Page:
A piercing, plaguing, stabbing, grabbing pain that will never go away.
"I'd be lying if I didn't say, it [was like] there's a knife in my stomach," says Robinson, a woman who tried her best to navigate the biased, bumpy roads of NASCAR when Patrick was still in diapers. "It's nothing against Danica, it's me beating myself up with all the what-ifs. I wanted to be that girl; I wanted to be the girl on the pole at the Daytona 500."
Danica is getting the opportunity that women racers before her – pioneers like Robinson, Janet Guthrie and Patty Moise – never received. Danica has the resources, the equipment, the team and the financial backing to actually be a factor in the highest level of NASCAR. And most of all, she has the acceptance of other drivers, a huge fan following and the freedom to be herself.
Patrick is not only a talented driver; she's a beautiful woman – and allowed to be. She is the "Go Daddy" girl who has done provocative photo spreads and sexy TV commercials that have undoubtedly made her more popular and attracted more exposure and sponsorship money to her cause. She's gobbled up even more headlines by dating one of her fellow drivers and bringing NASCAR into the TMZ media generation.
"It's a different time and place," says Robinson, who became the first woman to earn the pole position in any NASCAR circuit – the Goody's Dash Series – back in 1989.
That same season, Robinson was voted the Dash Series "Rookie of the Year" and "Most Popular Driver." Like Danica, she wanted to take advantage of her sex appeal, but was discouraged from being a girl by the good ol' boys of NASCAR.
Once, there was talk of Victoria's Secret offering Robinson a lucrative endorsement deal, but she was told by her main sponsor at the time – Tropicana – such an ad campaign would be unacceptable. Another time, she was simply wearing a V-neck T-shirt in the pits and was told that even the slightest sign of cleavage was unladylike.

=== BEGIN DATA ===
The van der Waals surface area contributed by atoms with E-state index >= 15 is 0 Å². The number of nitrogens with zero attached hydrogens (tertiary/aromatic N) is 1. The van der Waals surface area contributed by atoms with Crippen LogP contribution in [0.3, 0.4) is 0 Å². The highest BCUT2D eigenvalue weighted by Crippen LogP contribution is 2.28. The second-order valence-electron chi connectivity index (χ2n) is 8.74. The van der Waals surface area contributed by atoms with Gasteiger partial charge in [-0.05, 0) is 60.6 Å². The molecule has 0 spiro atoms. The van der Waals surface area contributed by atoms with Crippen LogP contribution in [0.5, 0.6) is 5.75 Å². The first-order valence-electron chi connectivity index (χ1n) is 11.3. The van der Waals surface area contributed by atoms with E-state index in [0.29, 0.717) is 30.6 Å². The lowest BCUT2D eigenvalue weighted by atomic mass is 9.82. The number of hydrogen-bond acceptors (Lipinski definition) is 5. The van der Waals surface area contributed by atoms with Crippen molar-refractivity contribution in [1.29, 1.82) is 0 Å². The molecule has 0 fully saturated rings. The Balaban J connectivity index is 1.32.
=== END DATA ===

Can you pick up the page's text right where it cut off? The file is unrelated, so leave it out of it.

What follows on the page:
"Back then, when we would do a photo shoot, I would be like, 'Why can't we put me in something that shows a little bit more of my femininity in a tasteful way?' " Robinson remembers. "And the answer was always, 'No, you have to stand by the car and hold your helmet just like everybody else.' When I would do sit-down interviews on TV, I would be like, 'Why do I have to wear a golf shirt? Why can't I wear something more fitted?' "
In her early days, Robinson remembers sexist comments from fans, some of whom would tell her she should be wearing "an apron" instead of a fire suit. After she made NASCAR history by qualifying first in the 1989 NASCAR Dash Series, Robinson recalls a male fan approaching her and making a crude, suggestive comment about "being on the pole" for the upcoming race in Atlanta.
But even Robinson acknowledges that Janet Guthrie had it much worse back in the 1970s when she was once welcomed to Charlotte Motor Speedway with the repulsive, rhythmical chant, "Get the [breasts] out of the pits!" Some Neanderthals even branded the heterosexual Guthrie as a "lesbian libber" simply because she had the need for speed in a male-dominated sport.
"I thought I was going to get frostbite the first time I went to shake hands with Richard Petty," Guthrie once recalled during a 1988 panel discussion about women in NASCAR. "… Cup racing is the only sport in the country that meets the standards of the Aryan nations. It's exclusively white and male. If you think the reason for this is a lack of talented women and blacks, you need to re-examine your thinking."
These days, NASCAR has a "Drive for Diversity" program initiated in 2004 with the sole purpose of attracting minorities and women into the sport. If only such acceptance had been around all those years ago. If only those historic, hair-on-fire women like Guthrie and Robinson would have had the vast resources and fast cars Danica has access to today.
Thankfully, this is no longer your daddy's NASCAR but GoDaddy's NASCAR.
"I'm rooting for Danica because she's carrying my dreams with her," Shawna Robinson says.
Dreams of being able to inject some estrogen into this testosterone-charged sport.
Dreams of showing the good ol' boys that NASCAR could use a woman's touch.
Dreams of putting some great American lace into the Great American Race.
And dreams of being in victory lane with the crowd cheering as a racin' remake of Helen Reddy's famous feminist anthem blares throughout the grandstands.
"I am woman, my engine roars,
I'm pushin' the pedal through the floor,
And I know too much to go back and pretend!
I am woman, my engine roars,
And I'm kickin' in some doors,
No one's ever gonna keep me down again!"
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